• Search Google Scholar
    • Export Citation
  • 7

    López Vélez R, Laguna F, Alvar J, Pérez-Molina A, Molina R, Martínez P, Villarrrubia J, 1995. Parasitic culture of buffy coat for diagnosis of visceral leishmaniasis in human immunodeficiency virus-infected patients. J Clin Microbiol 33 :937–939.

    • Search Google Scholar
    • Export Citation
  • 8

    Dereure J, Pratlong F, Reynes J, Basset D, Bastient P, Dedet JP, 1998. Haemoculture as a tool for diagnosing visceral leishmaniasis in HIV-negative and HIV-positive patients: interest for parasitic identification. Bull World Health Organ 76 :203–206.

    • Search Google Scholar
    • Export Citation
  • 9

    Lachaud L, Dereure J, Chabbert E, Reynes J, Mauboussin JM, Oziol E, Dedet JP, Bastien P, 2000. Optimized PCR using patient blood samples for diagnosis and follow-up of visceral leishmaniasis, with special reference to AIDS patients. J Clin Microbiol 38 :236–240.

    • Search Google Scholar
    • Export Citation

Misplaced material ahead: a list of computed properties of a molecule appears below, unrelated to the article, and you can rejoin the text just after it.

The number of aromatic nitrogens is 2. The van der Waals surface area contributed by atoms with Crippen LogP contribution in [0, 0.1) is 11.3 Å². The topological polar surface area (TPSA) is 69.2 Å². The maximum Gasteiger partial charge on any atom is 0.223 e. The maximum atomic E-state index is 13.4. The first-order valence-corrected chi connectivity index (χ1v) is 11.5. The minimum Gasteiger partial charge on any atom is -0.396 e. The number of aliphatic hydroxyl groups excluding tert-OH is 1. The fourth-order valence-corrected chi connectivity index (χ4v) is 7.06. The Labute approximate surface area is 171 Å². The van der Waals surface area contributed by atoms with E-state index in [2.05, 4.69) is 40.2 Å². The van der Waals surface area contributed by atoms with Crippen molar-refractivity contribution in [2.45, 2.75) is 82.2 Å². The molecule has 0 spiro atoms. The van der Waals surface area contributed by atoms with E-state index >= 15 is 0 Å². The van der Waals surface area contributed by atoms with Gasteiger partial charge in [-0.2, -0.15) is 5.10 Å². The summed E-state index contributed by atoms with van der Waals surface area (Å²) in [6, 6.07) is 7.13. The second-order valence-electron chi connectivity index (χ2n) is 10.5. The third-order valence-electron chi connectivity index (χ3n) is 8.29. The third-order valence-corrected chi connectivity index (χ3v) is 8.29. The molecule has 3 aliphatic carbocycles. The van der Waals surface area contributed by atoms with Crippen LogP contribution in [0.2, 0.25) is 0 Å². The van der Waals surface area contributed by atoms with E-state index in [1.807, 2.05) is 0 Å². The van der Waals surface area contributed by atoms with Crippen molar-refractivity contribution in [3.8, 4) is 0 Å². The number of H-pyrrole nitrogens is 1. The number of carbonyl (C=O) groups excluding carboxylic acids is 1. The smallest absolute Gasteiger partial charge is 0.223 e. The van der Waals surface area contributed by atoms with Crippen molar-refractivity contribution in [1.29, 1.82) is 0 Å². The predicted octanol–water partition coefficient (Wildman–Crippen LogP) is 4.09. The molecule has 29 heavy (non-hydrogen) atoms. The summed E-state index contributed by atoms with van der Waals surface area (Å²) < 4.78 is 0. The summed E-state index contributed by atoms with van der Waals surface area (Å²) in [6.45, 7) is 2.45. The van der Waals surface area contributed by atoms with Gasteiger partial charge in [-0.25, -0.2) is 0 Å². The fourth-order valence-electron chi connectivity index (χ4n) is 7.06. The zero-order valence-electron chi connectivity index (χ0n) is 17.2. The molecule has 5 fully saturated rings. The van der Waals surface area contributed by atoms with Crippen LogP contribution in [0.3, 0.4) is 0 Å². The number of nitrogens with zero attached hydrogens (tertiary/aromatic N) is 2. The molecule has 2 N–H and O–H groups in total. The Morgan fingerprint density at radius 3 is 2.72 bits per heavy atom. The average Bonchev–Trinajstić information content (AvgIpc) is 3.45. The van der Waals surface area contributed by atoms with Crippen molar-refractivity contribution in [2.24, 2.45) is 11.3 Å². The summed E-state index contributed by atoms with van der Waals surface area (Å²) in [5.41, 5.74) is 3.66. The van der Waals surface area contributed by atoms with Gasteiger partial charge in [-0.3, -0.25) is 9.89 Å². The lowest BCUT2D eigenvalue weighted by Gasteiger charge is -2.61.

• 10

    World Health Organization (WHO), 2000. Leishmania/HIV Coinfection: South-Western Europe 1990–1998 (WHO/LEISH/2000). Geneva: World Health Organization.

  • 11

    Piarroux R, Gambarelli F, Toga B, Dumon H, Fontes M, Dunan S, Quilici M, 1996. Interest and reliability of a polymerase chain reaction on bone-marrow samples in the diagnosis of visceral leishmaniasis in AIDS. AIDS 10 :452–453.

    • Search Google Scholar
    • Export Citation
  • 12

    Mathis A, Deplazes P, 1995. PCR and in vitro cultivation for detection of Leishmania spp. in diagnostic samples from humans and dogs. J Clin Microbiol 5 :1145–1149.

    • Search Google Scholar
    • Export Citation
  • 13